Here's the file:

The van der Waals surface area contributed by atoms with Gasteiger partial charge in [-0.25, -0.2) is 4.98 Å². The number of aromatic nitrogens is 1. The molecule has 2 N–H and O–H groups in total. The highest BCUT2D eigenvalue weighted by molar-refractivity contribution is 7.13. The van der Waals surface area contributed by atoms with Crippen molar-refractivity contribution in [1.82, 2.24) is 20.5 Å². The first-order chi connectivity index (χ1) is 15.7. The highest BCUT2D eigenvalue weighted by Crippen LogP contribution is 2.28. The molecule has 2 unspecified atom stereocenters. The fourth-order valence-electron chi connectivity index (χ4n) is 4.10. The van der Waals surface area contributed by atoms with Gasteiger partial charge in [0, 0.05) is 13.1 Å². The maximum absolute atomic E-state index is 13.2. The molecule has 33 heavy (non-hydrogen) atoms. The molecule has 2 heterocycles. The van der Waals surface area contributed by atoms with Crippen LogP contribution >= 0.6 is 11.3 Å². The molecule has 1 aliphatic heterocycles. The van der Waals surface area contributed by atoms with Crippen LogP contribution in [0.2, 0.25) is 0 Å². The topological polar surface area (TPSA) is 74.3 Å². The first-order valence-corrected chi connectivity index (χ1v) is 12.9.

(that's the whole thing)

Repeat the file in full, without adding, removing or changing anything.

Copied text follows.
The van der Waals surface area contributed by atoms with Gasteiger partial charge in [-0.25, -0.2) is 4.98 Å². The number of aromatic nitrogens is 1. The molecule has 2 N–H and O–H groups in total. The highest BCUT2D eigenvalue weighted by molar-refractivity contribution is 7.13. The van der Waals surface area contributed by atoms with Crippen molar-refractivity contribution in [1.82, 2.24) is 20.5 Å². The first-order chi connectivity index (χ1) is 15.7. The highest BCUT2D eigenvalue weighted by Crippen LogP contribution is 2.28. The molecule has 2 unspecified atom stereocenters. The fourth-order valence-electron chi connectivity index (χ4n) is 4.10. The van der Waals surface area contributed by atoms with Gasteiger partial charge in [0, 0.05) is 13.1 Å². The maximum absolute atomic E-state index is 13.2. The molecule has 33 heavy (non-hydrogen) atoms. The molecule has 2 heterocycles. The van der Waals surface area contributed by atoms with Crippen LogP contribution >= 0.6 is 11.3 Å². The molecule has 1 aliphatic heterocycles. The van der Waals surface area contributed by atoms with Crippen LogP contribution in [0.2, 0.25) is 0 Å². The topological polar surface area (TPSA) is 74.3 Å². The first-order valence-corrected chi connectivity index (χ1v) is 12.9.